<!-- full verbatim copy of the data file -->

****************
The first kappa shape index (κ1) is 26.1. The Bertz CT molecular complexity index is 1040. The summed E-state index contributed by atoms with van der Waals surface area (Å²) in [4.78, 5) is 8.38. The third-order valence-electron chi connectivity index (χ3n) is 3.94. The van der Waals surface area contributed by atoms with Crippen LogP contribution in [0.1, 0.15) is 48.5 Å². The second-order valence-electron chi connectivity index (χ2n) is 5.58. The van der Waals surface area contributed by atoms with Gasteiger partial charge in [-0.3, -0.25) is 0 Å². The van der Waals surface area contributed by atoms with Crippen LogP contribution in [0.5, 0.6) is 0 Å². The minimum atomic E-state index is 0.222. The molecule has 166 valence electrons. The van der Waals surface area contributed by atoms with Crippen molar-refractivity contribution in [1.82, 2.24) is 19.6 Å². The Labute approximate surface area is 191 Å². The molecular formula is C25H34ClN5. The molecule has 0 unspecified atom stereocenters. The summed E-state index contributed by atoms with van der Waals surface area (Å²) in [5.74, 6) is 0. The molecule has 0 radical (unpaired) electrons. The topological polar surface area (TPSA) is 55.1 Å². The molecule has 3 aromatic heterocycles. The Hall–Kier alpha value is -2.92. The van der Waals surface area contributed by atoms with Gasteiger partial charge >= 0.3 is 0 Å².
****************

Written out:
The first kappa shape index (κ1) is 26.1. The Bertz CT molecular complexity index is 1040. The summed E-state index contributed by atoms with van der Waals surface area (Å²) in [4.78, 5) is 8.38. The third-order valence-electron chi connectivity index (χ3n) is 3.94. The van der Waals surface area contributed by atoms with Crippen LogP contribution in [0.1, 0.15) is 48.5 Å². The second-order valence-electron chi connectivity index (χ2n) is 5.58. The van der Waals surface area contributed by atoms with Gasteiger partial charge in [-0.3, -0.25) is 0 Å². The van der Waals surface area contributed by atoms with Crippen LogP contribution in [0.5, 0.6) is 0 Å². The minimum atomic E-state index is 0.222. The molecule has 166 valence electrons. The van der Waals surface area contributed by atoms with Crippen molar-refractivity contribution in [1.82, 2.24) is 19.6 Å². The Labute approximate surface area is 191 Å². The molecular formula is C25H34ClN5. The molecule has 0 unspecified atom stereocenters. The summed E-state index contributed by atoms with van der Waals surface area (Å²) in [5.74, 6) is 0. The molecule has 0 radical (unpaired) electrons. The topological polar surface area (TPSA) is 55.1 Å². The molecule has 3 aromatic heterocycles. The Hall–Kier alpha value is -2.92. The van der Waals surface area contributed by atoms with Gasteiger partial charge >= 0.3 is 0 Å².